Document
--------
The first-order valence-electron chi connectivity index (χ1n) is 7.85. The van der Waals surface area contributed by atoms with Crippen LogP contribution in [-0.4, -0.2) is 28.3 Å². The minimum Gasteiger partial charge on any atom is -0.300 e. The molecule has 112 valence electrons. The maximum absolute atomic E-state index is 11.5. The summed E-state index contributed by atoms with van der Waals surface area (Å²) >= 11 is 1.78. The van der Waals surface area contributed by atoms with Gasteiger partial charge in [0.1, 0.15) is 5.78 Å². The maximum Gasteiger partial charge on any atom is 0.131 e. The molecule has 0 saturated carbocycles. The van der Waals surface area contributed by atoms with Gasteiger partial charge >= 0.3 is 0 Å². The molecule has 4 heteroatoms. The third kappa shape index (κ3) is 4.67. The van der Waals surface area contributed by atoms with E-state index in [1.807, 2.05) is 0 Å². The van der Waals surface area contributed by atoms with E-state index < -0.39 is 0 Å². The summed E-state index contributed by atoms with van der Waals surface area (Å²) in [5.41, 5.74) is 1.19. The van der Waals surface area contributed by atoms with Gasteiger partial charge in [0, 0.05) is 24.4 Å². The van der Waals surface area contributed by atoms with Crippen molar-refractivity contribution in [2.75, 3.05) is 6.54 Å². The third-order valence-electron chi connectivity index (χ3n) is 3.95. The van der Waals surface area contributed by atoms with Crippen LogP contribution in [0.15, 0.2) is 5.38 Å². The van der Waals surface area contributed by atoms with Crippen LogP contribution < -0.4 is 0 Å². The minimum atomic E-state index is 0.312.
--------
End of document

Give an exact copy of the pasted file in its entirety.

The first-order valence-electron chi connectivity index (χ1n) is 7.85. The van der Waals surface area contributed by atoms with Crippen LogP contribution in [-0.4, -0.2) is 28.3 Å². The minimum Gasteiger partial charge on any atom is -0.300 e. The molecule has 112 valence electrons. The maximum absolute atomic E-state index is 11.5. The summed E-state index contributed by atoms with van der Waals surface area (Å²) >= 11 is 1.78. The van der Waals surface area contributed by atoms with Gasteiger partial charge in [0.1, 0.15) is 5.78 Å². The maximum Gasteiger partial charge on any atom is 0.131 e. The molecule has 0 saturated carbocycles. The van der Waals surface area contributed by atoms with Gasteiger partial charge >= 0.3 is 0 Å². The molecule has 4 heteroatoms. The third kappa shape index (κ3) is 4.67. The van der Waals surface area contributed by atoms with E-state index in [1.807, 2.05) is 0 Å². The van der Waals surface area contributed by atoms with E-state index < -0.39 is 0 Å². The summed E-state index contributed by atoms with van der Waals surface area (Å²) in [5.41, 5.74) is 1.19. The van der Waals surface area contributed by atoms with Gasteiger partial charge in [0, 0.05) is 24.4 Å². The van der Waals surface area contributed by atoms with Crippen molar-refractivity contribution in [2.75, 3.05) is 6.54 Å². The third-order valence-electron chi connectivity index (χ3n) is 3.95. The van der Waals surface area contributed by atoms with Crippen LogP contribution in [0.15, 0.2) is 5.38 Å². The van der Waals surface area contributed by atoms with Crippen LogP contribution < -0.4 is 0 Å². The minimum atomic E-state index is 0.312.